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|Title:||Bipolar H II regions - Morphology and star formation in their vicinity. I. G319.88+00.79 and G010.32-00.15||Authors:||Deharveng, L.
Samal, M. R.
Anderson, L. D.
Foster, J. B.
Rathborne, J. M.
Jackson, J. M.
|Issue Date:||2015||Journal:||ASTRONOMY & ASTROPHYSICS||Number:||582||First Page:||A1||Abstract:||Aims: Our goal is to identify bipolar H ii regions and to understand their morphology, their evolution, and the role they play in the formation of new generations of stars. Methods: We use the Spitzer-GLIMPSE, -MIPSGAL, and Herschel-Hi-GAL surveys to identify bipolar H ii regions, looking for (ionized) lobes extending perpendicular to dense filamentary structures. We search for their exciting star(s) and estimate their distances using near-IR data from the 2MASS or UKIDSS surveys. Dense molecular clumps are detected using Herschel-SPIRE data, and we estimate their temperature, column density, mass, and density. MALT90 observations allow us to ascertain their association with the central H ii region (association based on similar velocities). We identify Class 0/I young stellar objects (YSOs) using their Spitzer and Herschel-PACS emissions. These methods will be applied to the entire sample of candidate bipolar H ii regions to be presented in a forthcoming paper. Results: This paper focuses on two bipolar H ii regions, one that is especially interesting in terms of its morphology, G319.88+00.79, and one in terms of its star formation, G010.32-00.15. Their exciting clusters are identified and their photometric distances estimated to be 2.6 kpc and 1.75 kpc, respectively; thus G010.32-00.15 (known as W31 north) lies much closer than previously assumed. We suggest that these regions formed in dense and flat structures that contain filaments. They have a central ionized region and ionized lobes extending perpendicular to the parental cloud. The remains of the parental cloud appear as dense (more than) and cold (14-17 K) condensations. The dust in the photodissociation regions (in regions adjacent to the ionized gas) is warm (19-25 K). Dense massive clumps are present around the central ionized region. G010.32-00.14 is especially remarkable because five clumps of several hundred solar masses surround the central H ii region; their peak column density is a few, and the mean density in their central regions reaches several. Four of them contain at least one massive YSO (including an ultracompact H ii region and a high-luminosity Class I YSO); these clumps also contain extended green objects (EGOs) and Class II methanol masers. This morphology suggests that the formation of a second generation of massive stars has been triggered by the central bipolar H ii region. It occurs in the compressed material of the parental cloud. Appendices are available in electronic form at <A href="http://www.aanda.org/10.1051/0004-6361/201423835/olm">http://www.aanda.org||URI:||http://hdl.handle.net/20.500.12386/24043||URL:||http://arxiv.org/abs/1507.00215v1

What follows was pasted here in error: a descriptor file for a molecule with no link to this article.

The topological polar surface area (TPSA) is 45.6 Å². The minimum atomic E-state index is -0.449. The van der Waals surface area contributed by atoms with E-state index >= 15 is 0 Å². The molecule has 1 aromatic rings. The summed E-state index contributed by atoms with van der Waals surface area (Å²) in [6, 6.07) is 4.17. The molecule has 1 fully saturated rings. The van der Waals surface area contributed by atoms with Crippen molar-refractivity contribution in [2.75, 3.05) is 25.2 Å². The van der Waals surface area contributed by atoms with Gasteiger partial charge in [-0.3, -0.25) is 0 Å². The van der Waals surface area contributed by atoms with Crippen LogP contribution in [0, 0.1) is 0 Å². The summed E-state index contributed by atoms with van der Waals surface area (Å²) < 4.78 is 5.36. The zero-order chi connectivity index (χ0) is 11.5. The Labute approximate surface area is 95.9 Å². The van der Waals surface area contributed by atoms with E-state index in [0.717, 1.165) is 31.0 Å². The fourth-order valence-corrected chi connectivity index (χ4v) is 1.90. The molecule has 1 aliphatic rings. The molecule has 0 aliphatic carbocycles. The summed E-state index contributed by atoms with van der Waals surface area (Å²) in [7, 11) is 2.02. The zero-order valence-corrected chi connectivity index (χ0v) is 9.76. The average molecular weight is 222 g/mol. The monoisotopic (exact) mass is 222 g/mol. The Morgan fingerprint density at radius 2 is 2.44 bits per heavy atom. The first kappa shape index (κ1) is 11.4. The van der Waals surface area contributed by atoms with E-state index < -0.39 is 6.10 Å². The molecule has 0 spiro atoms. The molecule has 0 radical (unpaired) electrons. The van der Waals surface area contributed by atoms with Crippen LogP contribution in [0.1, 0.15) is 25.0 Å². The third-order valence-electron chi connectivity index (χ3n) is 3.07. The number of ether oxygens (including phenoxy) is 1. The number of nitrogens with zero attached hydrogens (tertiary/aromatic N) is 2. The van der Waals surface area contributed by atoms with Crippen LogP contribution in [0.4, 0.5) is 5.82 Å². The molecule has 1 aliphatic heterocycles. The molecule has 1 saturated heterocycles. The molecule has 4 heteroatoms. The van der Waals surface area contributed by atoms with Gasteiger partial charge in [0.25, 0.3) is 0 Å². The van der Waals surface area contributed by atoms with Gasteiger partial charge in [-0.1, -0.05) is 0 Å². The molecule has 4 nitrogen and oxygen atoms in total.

|Appears in Collections:||1.01 Articoli in rivista|
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